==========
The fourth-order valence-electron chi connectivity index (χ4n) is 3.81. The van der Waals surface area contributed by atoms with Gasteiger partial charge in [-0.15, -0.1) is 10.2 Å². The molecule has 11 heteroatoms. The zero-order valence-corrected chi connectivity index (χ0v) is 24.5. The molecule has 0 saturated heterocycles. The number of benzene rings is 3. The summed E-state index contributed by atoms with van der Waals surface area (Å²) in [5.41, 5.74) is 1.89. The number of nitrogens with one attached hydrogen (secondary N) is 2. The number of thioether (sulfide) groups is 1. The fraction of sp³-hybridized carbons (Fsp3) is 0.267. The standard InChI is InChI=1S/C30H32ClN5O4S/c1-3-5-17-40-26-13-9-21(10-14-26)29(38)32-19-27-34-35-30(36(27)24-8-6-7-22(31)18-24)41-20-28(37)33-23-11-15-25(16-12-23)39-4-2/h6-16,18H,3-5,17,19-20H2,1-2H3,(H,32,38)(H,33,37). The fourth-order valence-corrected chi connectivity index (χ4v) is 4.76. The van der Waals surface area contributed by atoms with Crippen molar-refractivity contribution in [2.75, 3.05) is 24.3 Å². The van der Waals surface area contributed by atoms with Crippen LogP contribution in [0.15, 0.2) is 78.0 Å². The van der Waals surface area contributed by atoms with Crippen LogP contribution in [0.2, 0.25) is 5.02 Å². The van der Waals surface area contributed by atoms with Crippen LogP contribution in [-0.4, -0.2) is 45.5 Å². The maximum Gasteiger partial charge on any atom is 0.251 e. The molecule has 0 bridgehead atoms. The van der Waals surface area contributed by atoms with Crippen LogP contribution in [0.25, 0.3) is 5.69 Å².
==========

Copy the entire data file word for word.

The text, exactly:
The fourth-order valence-electron chi connectivity index (χ4n) is 3.81. The van der Waals surface area contributed by atoms with Gasteiger partial charge in [-0.15, -0.1) is 10.2 Å². The molecule has 11 heteroatoms. The zero-order valence-corrected chi connectivity index (χ0v) is 24.5. The molecule has 0 saturated heterocycles. The number of benzene rings is 3. The summed E-state index contributed by atoms with van der Waals surface area (Å²) in [5.41, 5.74) is 1.89. The number of nitrogens with one attached hydrogen (secondary N) is 2. The number of thioether (sulfide) groups is 1. The fraction of sp³-hybridized carbons (Fsp3) is 0.267. The standard InChI is InChI=1S/C30H32ClN5O4S/c1-3-5-17-40-26-13-9-21(10-14-26)29(38)32-19-27-34-35-30(36(27)24-8-6-7-22(31)18-24)41-20-28(37)33-23-11-15-25(16-12-23)39-4-2/h6-16,18H,3-5,17,19-20H2,1-2H3,(H,32,38)(H,33,37). The fourth-order valence-corrected chi connectivity index (χ4v) is 4.76. The van der Waals surface area contributed by atoms with Crippen molar-refractivity contribution in [2.75, 3.05) is 24.3 Å². The van der Waals surface area contributed by atoms with Crippen LogP contribution in [0.15, 0.2) is 78.0 Å². The van der Waals surface area contributed by atoms with Crippen LogP contribution in [0.2, 0.25) is 5.02 Å². The van der Waals surface area contributed by atoms with Crippen LogP contribution in [-0.4, -0.2) is 45.5 Å². The maximum Gasteiger partial charge on any atom is 0.251 e. The molecule has 0 bridgehead atoms. The van der Waals surface area contributed by atoms with Crippen LogP contribution in [0.25, 0.3) is 5.69 Å².